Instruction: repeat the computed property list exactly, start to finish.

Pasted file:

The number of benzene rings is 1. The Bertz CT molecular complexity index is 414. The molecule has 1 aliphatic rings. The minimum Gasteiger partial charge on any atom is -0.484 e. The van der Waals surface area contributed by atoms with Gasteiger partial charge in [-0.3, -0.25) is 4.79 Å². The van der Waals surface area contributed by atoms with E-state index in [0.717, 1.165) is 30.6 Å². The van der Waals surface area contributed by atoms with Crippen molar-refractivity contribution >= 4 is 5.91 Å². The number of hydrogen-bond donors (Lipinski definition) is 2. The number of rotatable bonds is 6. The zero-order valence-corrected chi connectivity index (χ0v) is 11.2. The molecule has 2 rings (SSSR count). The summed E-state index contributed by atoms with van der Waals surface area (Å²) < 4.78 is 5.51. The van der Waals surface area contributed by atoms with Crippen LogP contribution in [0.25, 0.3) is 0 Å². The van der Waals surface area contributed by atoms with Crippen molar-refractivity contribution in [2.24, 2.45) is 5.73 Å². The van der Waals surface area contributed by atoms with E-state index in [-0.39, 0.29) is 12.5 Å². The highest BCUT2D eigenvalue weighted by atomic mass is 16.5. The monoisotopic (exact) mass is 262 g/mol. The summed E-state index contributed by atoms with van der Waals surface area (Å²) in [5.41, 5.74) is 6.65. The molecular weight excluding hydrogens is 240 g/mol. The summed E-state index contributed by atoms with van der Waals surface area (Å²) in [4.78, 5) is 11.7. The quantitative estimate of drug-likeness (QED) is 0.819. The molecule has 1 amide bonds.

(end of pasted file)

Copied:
The number of benzene rings is 1. The Bertz CT molecular complexity index is 414. The molecule has 1 aliphatic rings. The minimum Gasteiger partial charge on any atom is -0.484 e. The van der Waals surface area contributed by atoms with Gasteiger partial charge in [-0.3, -0.25) is 4.79 Å². The van der Waals surface area contributed by atoms with E-state index in [0.717, 1.165) is 30.6 Å². The van der Waals surface area contributed by atoms with Crippen molar-refractivity contribution >= 4 is 5.91 Å². The number of hydrogen-bond donors (Lipinski definition) is 2. The number of rotatable bonds is 6. The zero-order valence-corrected chi connectivity index (χ0v) is 11.2. The molecule has 2 rings (SSSR count). The summed E-state index contributed by atoms with van der Waals surface area (Å²) < 4.78 is 5.51. The van der Waals surface area contributed by atoms with Crippen LogP contribution in [0.25, 0.3) is 0 Å². The van der Waals surface area contributed by atoms with Crippen molar-refractivity contribution in [2.24, 2.45) is 5.73 Å². The van der Waals surface area contributed by atoms with E-state index in [-0.39, 0.29) is 12.5 Å². The highest BCUT2D eigenvalue weighted by atomic mass is 16.5. The monoisotopic (exact) mass is 262 g/mol. The summed E-state index contributed by atoms with van der Waals surface area (Å²) in [5.41, 5.74) is 6.65. The molecular weight excluding hydrogens is 240 g/mol. The summed E-state index contributed by atoms with van der Waals surface area (Å²) in [4.78, 5) is 11.7. The quantitative estimate of drug-likeness (QED) is 0.819. The molecule has 1 amide bonds.